Apple plans to release new iPad Pro models with rear 3D sensing in the first half of 2020, according to analyst Ming-Chi Kuo. In a research note with TF International Securities, seen by MacRumors, Kuo said the iPad Pro models will gain 3D sensing through the rear-facing camera system. Apple is expected to use a time-of-flight system, which measures the time that it takes for light to bounce off of objects in a room to generate a 3D map. The timeframe lines up with a recent report from Bloomberg's Mark Gurman, who also said Apple plans to release iPad Pro models with rear 3D sensing as early as the first half of 2020. Gurman expects the iPad Pro models to feature dual rear cameras, up from a single lens, along with a new augmented reality sensor. Kuo also reiterated that Apple plans to release a so-called "iPhone SE 2" in the first half of 2020 too. He has previously said the device will be released by the end of the first quarter with similar features as the iPhone 8, including a 4.7-inch display and Touch ID, but with a faster A13 chip and 3GB of RAM. The low-cost iPhone will likely start around $399 with 64GB of storage, and come in Space Gray, Silver, and Red, according to Kuo. Kuo has made both the iPad Pro and low-cost iPhone predictions in the past, so this really only serves as an update that the plans are still on track for early next year. Apple often holds a media event in March, and it is certainly possible the new iPad Pro and low-cost iPhone could be announced then. It is worth noting that Kuo is likely just referring to the device as the

Phil Schiller Discusses 16-Inch MacBook Pro, Says Virtual Esc Key Was Number One Complaint About Touch Bar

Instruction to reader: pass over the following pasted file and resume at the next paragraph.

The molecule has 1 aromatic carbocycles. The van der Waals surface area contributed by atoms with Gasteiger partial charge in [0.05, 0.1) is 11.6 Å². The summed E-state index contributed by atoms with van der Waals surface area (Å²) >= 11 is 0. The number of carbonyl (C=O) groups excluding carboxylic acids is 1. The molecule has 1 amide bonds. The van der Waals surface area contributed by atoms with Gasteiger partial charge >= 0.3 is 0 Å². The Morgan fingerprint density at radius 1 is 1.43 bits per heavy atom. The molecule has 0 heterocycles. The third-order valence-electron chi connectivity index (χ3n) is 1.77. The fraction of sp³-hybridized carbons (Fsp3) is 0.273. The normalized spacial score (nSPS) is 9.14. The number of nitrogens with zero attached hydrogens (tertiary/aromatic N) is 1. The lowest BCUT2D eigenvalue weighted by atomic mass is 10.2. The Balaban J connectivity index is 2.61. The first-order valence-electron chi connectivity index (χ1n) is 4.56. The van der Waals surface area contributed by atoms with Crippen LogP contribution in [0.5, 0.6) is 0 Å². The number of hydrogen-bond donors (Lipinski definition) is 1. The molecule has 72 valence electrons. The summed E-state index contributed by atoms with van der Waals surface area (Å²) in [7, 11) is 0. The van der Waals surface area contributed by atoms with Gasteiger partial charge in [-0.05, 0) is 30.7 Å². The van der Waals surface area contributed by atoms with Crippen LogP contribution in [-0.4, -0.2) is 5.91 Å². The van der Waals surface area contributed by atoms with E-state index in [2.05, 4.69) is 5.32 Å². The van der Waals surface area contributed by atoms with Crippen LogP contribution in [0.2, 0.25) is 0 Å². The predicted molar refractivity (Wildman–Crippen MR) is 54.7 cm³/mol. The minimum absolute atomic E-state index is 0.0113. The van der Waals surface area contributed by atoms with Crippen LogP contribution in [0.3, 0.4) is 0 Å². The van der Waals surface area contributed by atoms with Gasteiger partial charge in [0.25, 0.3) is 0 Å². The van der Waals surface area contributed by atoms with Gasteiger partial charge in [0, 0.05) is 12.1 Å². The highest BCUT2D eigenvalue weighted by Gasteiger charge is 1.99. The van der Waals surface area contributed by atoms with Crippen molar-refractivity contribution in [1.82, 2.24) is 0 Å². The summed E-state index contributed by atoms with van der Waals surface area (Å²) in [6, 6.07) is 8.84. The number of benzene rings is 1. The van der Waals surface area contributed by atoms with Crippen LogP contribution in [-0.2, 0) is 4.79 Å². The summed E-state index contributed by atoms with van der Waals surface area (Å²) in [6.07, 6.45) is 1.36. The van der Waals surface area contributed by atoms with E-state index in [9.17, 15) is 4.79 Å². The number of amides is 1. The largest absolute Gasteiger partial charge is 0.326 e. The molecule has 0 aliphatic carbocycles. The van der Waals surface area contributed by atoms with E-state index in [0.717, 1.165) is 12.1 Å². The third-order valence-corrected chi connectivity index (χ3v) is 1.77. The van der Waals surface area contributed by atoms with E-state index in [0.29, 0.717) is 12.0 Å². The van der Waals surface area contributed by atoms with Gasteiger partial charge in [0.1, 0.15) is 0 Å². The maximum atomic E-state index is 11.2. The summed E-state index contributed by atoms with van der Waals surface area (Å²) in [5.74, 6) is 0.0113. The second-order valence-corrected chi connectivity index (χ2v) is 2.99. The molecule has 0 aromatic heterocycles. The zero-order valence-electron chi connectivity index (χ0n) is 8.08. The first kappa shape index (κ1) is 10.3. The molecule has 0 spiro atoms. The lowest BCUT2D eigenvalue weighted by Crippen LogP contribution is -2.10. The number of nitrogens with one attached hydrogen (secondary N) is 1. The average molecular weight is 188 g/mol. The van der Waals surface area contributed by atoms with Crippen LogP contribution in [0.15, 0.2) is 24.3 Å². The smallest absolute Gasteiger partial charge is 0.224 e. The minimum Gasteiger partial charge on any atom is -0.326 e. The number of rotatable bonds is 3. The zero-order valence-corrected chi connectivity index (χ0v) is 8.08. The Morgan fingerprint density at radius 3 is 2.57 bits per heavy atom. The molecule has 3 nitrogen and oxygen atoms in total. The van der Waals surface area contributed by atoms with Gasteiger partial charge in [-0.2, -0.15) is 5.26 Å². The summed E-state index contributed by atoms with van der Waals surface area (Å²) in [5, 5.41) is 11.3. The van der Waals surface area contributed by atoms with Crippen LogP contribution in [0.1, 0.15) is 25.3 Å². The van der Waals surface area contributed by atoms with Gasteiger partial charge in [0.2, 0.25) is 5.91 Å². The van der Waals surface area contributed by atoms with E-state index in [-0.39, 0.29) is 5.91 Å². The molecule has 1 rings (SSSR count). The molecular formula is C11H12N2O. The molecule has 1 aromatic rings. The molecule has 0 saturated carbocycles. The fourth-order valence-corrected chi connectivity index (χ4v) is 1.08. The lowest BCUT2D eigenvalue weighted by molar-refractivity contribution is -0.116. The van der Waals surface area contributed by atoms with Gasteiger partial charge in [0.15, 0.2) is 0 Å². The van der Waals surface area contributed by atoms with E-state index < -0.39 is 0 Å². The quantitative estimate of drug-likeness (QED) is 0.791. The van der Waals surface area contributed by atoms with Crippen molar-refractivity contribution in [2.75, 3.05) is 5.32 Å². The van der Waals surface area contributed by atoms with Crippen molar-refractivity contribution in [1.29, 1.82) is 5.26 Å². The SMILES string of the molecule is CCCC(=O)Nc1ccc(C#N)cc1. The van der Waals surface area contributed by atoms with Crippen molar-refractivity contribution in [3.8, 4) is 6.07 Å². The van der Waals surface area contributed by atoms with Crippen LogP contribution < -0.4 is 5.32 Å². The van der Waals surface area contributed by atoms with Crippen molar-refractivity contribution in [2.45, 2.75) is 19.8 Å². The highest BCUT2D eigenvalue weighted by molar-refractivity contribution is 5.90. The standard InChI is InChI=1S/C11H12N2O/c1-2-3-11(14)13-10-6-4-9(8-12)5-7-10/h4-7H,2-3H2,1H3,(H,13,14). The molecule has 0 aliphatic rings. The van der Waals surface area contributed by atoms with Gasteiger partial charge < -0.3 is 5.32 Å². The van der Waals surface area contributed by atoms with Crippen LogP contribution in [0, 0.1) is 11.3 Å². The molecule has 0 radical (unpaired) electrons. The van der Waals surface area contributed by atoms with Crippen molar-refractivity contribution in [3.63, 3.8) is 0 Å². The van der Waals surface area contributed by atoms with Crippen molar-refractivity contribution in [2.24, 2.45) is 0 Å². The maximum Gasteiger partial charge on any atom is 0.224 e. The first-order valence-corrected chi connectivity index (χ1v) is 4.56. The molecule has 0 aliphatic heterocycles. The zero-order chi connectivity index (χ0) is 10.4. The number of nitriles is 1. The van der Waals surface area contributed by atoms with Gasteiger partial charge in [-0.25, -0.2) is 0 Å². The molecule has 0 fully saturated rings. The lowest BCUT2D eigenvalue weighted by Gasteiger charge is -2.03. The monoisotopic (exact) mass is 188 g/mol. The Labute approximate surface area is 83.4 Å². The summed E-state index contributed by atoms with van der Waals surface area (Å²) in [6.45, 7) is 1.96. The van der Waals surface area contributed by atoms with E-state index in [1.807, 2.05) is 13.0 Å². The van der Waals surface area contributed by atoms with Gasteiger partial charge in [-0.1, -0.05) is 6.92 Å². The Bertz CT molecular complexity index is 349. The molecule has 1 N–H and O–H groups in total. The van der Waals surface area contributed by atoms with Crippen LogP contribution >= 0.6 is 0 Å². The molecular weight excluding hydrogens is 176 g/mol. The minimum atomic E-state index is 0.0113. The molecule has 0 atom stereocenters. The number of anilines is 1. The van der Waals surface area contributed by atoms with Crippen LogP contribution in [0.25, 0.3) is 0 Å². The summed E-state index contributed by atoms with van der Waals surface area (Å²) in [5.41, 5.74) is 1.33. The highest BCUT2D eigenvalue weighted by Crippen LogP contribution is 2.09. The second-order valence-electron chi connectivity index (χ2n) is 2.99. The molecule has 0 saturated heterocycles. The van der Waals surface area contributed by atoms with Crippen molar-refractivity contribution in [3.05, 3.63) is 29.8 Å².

Apple's marketing chief Phil Schiller has spoken with CNET's Roger Cheng about the new 16-inch MacBook Pro, reflecting on the new Magic Keyboard, the Touch Bar, and many other aspects of the notebook. When asked about the redesigned scissor keyboard on the 16-inch MacBook Pro, Schiller acknowledged that the butterfly keyboards on recent MacBook Pro models have received a "mixed reaction" due in part to "some quality issues" that could result in sticky, repeating, or nonfunctional keys. Schiller says Apple carefully considered customer feedback and found that many professional users wanted the MacBook Pro to have a similar keyboard as the standalone Magic Keyboard for the iMac:As you know, a number of years ago we started a new keyboard technology with this butterfly keyboard and began it with MacBook. It had some things it did really well, like creating a much more stable key platform. It felt more firm and flat under your finger -- some people really like that, but other people weren't really happy with that. We got sort of a mixed reaction. We had some quality issues we had to work on. Over the years we've been refining that keyboard design, and we're now on the third generation, and a lot of people are much happier with that as we've advanced and advanced it. As we started to investigate specifically what pro users most wanted, a lot of times they would say, "I want something like this Magic Keyboard, I love that keyboard."Another common request among professionals was to bring back a physical Esc key. Schiller said it was the "number one" complaint about